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Hackers Just Looted Passenger Data From Some of the Worlds Biggest Airlines – Gizmodo

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Illustration for article titled Hackers Just Looted Passenger Data From Some of the World's Biggest Airlines

Photo: Alex Wong (Getty Images)

SITA, a large data firm that works with some of the world’s largest airlines, announced Thursday that it had been the victim of a “highly sophisticated cyberattack,” the likes of which compromised information on hundreds of thousands of airline passengers all over the world.

The attack, which occurred in February, targeted data stored on SITA’s Passenger Service System servers, which are responsible for storing information related to transactions between carriers and customers. One of the things SITA does is act as a mechanism for data exchange between different airlines—helping to ensure that passenger “benefits can be used across different carriers” in a systematized fashion.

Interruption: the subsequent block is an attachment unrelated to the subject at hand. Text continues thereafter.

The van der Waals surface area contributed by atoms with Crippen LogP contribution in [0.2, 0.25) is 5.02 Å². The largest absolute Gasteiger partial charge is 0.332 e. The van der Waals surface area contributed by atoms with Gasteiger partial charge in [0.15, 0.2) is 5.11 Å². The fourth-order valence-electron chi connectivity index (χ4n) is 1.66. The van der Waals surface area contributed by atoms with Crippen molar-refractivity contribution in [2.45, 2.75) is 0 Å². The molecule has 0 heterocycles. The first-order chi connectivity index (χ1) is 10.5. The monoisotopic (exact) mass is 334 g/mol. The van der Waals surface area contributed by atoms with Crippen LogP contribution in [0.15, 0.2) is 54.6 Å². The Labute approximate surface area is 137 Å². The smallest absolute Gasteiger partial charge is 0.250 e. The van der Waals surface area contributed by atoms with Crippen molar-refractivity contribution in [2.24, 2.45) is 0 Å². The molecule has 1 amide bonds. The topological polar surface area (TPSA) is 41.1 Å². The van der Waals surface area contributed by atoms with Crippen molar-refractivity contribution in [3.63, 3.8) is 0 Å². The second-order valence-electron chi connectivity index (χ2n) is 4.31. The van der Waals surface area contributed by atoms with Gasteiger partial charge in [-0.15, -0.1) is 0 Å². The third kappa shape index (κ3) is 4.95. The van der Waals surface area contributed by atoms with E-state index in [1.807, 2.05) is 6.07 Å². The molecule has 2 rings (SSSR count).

Understanding what specific data the hackers accessed is, at this point, a little tough—though it would appear that some of it was frequent flier information shared with SITA by members of the Star Alliance, the world’s largest global airline alliance.

An airline alliance is basically an industry consortium, and Star’s membership is comprised of some of the world’s most prominent airlines—including United Airlines, Lufthansa, Air Canada, and 23 others. Of those members, a number have already stepped forward to announce breaches in connection with the attack—and SITA itself would appear to have acknowledged that the affected parties are connected to alliance memberships.

One Alliance member, Air New Zealand, recently wrote to customers that “some of our customers’ data as well as that of many other Star Alliance airlines” had been affected by the SITA attack. Similarly, Singapore Airlines recently told its customers that some of its data had been affected by the breach because “Star Alliance member airlines provide a restricted set of frequent flyer programme [sic] data to the alliance, which is then sent on to other member airlines to reside in their respective passenger service systems.”

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